E-Readers vs. Paperbacks

Debate has raged on ever since invention of the magical e-ink itself. There are the staunch believers in solid, physical books that you can hold in your hand. And there are those who embrace the innovation of e-readers and their space-saving wonder.

I’m someone who sees room for middle ground in the debate. I’ve owned a Kindle Touch for several years now and I do really enjoy it. But I also love love love the feeling of a physical book in my hands when I’m reading something to savor. So, the long and short of it for me is that I use e-readers and physical books for different reading purposes.

What I use e-readers for:

  • Reading books I won’t read twice
  • Reading books I’m not sure I’ll finish
  • Getting a new book from the library when too lazy to go in person

What I use physical books for:

  • Reading books that I know I’ll read more than once
  • Treating myself for a job well done or goal achieved
  • Borrowing from friends or getting something from PaperbackSwap
  • Enjoying the indescribable joys of browsing actual bookshelves

There’s four bullet points on the physical books list and only three on the e-reader list, so maybe I do come out a little in favor of holding my reading in hand. I want to support local bookstores (the few that are left) and libraries, which may also have something to do with my feelings. But I definitely think that there is room for both, despite each option’s tension with the other.

Insurgent by Veronica Roth (Review)

Oh, Veronica Roth, what happened?! I enjoyed the first book of this series a lot. It reminded me of The Hunger Games trilogy with its action-packed suspense of trying to figure out what would happen next. In Divergent, Tris was an interesting main character, battling her background growing up humble in Abnegation with her inconclusive aptitude tests that make her “Divergent”, leading her to choose the risk-seeking Dauntless faction.

But the second book in the series, Insurgent, simply lacks the same energy and direction. The novelty of Roth illuminating a dystopian world of factions based on personality traits is kind of over, and we’ve already been introduced to all of the important characters and most of their secrets.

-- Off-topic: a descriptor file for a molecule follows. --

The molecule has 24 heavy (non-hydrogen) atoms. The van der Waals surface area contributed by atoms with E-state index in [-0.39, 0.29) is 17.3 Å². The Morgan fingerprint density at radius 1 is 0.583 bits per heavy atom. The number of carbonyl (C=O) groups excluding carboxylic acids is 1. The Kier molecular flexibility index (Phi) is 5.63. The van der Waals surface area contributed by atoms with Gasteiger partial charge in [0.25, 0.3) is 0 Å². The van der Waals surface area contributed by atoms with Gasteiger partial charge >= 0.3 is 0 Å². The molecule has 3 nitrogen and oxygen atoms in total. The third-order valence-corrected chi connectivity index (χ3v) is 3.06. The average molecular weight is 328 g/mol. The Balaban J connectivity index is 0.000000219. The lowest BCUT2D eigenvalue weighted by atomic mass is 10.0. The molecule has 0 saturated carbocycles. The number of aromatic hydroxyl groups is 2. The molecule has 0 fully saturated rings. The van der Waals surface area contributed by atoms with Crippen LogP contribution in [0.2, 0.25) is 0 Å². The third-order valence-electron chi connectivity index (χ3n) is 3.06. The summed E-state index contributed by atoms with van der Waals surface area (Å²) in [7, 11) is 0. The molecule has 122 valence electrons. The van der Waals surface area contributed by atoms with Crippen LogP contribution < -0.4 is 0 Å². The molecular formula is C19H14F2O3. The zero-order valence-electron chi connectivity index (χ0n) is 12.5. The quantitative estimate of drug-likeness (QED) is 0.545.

Tris spends most of her time being scared, regretting her past, or mooning over her boyfriend Tobias, which felt like a big change from her character’s bravery and nuance from the first book. There is also a lot of running around and getting captured or trapped, which felt a bit predictable and boring after a while.

However, despite my issues with the plot and one-dimensional characters, I did read the book fairly quickly, which is worth something. I kept turning the pages, because there was a bunch of action and the pace of the book is pretty fast. It would be untruthful to say that I wasn’t engaged with the book at all.

Also, I will say that the ending did pique my interest somewhat as to what the final book will hold. I won’t give the last pages away, but we learn something about the whole world that Tris lives in that could make for a compelling final volume. And I very well may end up reading the last book in the series, since I am a bit curious and I hate getting mostly through something and then dropping it. So, overall, I can’t say I was particularly fond of this read, but perhaps YA readers enjoyed it a bit more than I did.


How I Decide On My Next Book

It’s a sophisticated algorithm. Okay, it’s a carefully thought-out selection. Alright, maybe it’s just a gut feeling… or all of the above.

I’d like to say that I have one tried and true method for picking what book to read next, but it really depends on my mood and goals at the time. For instance, I’ve gone through phases where all I want to read is fantasy, mystery, and light fiction–maybe when life at work or school is starting to feel too reading-heavy. I’ve also been through times where I just wanted to read nonfiction, because I feel that I’m lacking enough information on certain perspectives about the world we live in or on myself. In both those types of periods I tend to hone in on certain books.